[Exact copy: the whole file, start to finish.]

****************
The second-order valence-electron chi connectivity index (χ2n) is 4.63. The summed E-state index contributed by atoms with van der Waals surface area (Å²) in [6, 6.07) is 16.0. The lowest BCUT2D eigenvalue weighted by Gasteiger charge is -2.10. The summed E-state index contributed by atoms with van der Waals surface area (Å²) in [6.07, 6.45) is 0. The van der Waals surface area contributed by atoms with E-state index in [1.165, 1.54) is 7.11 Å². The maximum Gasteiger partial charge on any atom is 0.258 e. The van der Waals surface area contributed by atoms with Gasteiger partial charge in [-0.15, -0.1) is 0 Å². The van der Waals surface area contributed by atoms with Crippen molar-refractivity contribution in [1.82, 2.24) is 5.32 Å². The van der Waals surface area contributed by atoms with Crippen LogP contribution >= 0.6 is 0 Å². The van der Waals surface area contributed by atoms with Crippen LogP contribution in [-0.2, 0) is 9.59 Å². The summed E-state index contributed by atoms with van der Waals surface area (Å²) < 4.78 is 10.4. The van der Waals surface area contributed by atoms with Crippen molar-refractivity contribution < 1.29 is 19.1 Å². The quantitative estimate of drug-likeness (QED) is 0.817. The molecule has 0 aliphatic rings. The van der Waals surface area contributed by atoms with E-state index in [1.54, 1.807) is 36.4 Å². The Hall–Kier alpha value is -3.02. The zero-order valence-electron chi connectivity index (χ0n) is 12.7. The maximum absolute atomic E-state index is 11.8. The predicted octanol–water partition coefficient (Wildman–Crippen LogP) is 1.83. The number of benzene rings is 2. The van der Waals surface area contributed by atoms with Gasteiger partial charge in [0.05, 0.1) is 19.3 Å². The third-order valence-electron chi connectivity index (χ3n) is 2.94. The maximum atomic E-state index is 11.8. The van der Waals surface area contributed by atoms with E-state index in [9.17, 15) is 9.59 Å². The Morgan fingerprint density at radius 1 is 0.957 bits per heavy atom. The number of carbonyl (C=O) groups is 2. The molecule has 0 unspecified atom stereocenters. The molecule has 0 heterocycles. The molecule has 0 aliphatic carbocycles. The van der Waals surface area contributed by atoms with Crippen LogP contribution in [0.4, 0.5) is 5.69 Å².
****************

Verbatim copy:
The second-order valence-electron chi connectivity index (χ2n) is 4.63. The summed E-state index contributed by atoms with van der Waals surface area (Å²) in [6, 6.07) is 16.0. The lowest BCUT2D eigenvalue weighted by Gasteiger charge is -2.10. The summed E-state index contributed by atoms with van der Waals surface area (Å²) in [6.07, 6.45) is 0. The van der Waals surface area contributed by atoms with E-state index in [1.165, 1.54) is 7.11 Å². The maximum Gasteiger partial charge on any atom is 0.258 e. The van der Waals surface area contributed by atoms with Gasteiger partial charge in [-0.15, -0.1) is 0 Å². The van der Waals surface area contributed by atoms with Crippen molar-refractivity contribution in [1.82, 2.24) is 5.32 Å². The van der Waals surface area contributed by atoms with Crippen LogP contribution >= 0.6 is 0 Å². The van der Waals surface area contributed by atoms with Crippen LogP contribution in [-0.2, 0) is 9.59 Å². The summed E-state index contributed by atoms with van der Waals surface area (Å²) < 4.78 is 10.4. The van der Waals surface area contributed by atoms with Crippen molar-refractivity contribution < 1.29 is 19.1 Å². The quantitative estimate of drug-likeness (QED) is 0.817. The molecule has 0 aliphatic rings. The van der Waals surface area contributed by atoms with E-state index in [1.54, 1.807) is 36.4 Å². The Hall–Kier alpha value is -3.02. The zero-order valence-electron chi connectivity index (χ0n) is 12.7. The maximum absolute atomic E-state index is 11.8. The predicted octanol–water partition coefficient (Wildman–Crippen LogP) is 1.83. The number of benzene rings is 2. The van der Waals surface area contributed by atoms with Gasteiger partial charge in [0.05, 0.1) is 19.3 Å². The third-order valence-electron chi connectivity index (χ3n) is 2.94. The maximum atomic E-state index is 11.8. The van der Waals surface area contributed by atoms with E-state index in [9.17, 15) is 9.59 Å². The Morgan fingerprint density at radius 1 is 0.957 bits per heavy atom. The number of carbonyl (C=O) groups is 2. The molecule has 0 unspecified atom stereocenters. The molecule has 0 heterocycles. The molecule has 0 aliphatic carbocycles. The van der Waals surface area contributed by atoms with Crippen LogP contribution in [0.4, 0.5) is 5.69 Å².